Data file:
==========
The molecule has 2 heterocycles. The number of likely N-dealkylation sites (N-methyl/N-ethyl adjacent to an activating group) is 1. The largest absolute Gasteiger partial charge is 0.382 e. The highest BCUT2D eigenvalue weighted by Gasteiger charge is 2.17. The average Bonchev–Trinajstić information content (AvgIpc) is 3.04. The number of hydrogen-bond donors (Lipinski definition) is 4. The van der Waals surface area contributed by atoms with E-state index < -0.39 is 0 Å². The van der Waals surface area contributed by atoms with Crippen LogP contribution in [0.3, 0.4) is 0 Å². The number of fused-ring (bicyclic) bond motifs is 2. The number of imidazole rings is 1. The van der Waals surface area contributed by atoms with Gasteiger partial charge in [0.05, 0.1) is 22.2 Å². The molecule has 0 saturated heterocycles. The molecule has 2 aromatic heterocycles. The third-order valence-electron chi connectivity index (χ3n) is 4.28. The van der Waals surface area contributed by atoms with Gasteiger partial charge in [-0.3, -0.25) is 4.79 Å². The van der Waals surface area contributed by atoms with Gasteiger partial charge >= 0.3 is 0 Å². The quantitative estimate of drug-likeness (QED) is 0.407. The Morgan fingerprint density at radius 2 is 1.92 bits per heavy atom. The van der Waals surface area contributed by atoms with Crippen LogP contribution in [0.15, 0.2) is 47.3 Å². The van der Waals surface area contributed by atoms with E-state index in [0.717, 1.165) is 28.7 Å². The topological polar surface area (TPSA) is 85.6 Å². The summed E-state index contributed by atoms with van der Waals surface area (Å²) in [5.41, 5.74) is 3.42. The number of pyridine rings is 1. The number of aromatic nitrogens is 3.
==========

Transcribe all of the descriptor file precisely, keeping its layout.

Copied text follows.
The molecule has 2 heterocycles. The number of likely N-dealkylation sites (N-methyl/N-ethyl adjacent to an activating group) is 1. The largest absolute Gasteiger partial charge is 0.382 e. The highest BCUT2D eigenvalue weighted by Gasteiger charge is 2.17. The average Bonchev–Trinajstić information content (AvgIpc) is 3.04. The number of hydrogen-bond donors (Lipinski definition) is 4. The van der Waals surface area contributed by atoms with E-state index < -0.39 is 0 Å². The van der Waals surface area contributed by atoms with Crippen LogP contribution in [0.3, 0.4) is 0 Å². The number of fused-ring (bicyclic) bond motifs is 2. The number of imidazole rings is 1. The van der Waals surface area contributed by atoms with Gasteiger partial charge in [0.05, 0.1) is 22.2 Å². The molecule has 0 saturated heterocycles. The molecule has 2 aromatic heterocycles. The third-order valence-electron chi connectivity index (χ3n) is 4.28. The van der Waals surface area contributed by atoms with Gasteiger partial charge in [-0.3, -0.25) is 4.79 Å². The van der Waals surface area contributed by atoms with Gasteiger partial charge >= 0.3 is 0 Å². The quantitative estimate of drug-likeness (QED) is 0.407. The Morgan fingerprint density at radius 2 is 1.92 bits per heavy atom. The van der Waals surface area contributed by atoms with Crippen LogP contribution in [0.15, 0.2) is 47.3 Å². The van der Waals surface area contributed by atoms with E-state index in [0.717, 1.165) is 28.7 Å². The topological polar surface area (TPSA) is 85.6 Å². The summed E-state index contributed by atoms with van der Waals surface area (Å²) in [5.41, 5.74) is 3.42. The number of pyridine rings is 1. The number of aromatic nitrogens is 3.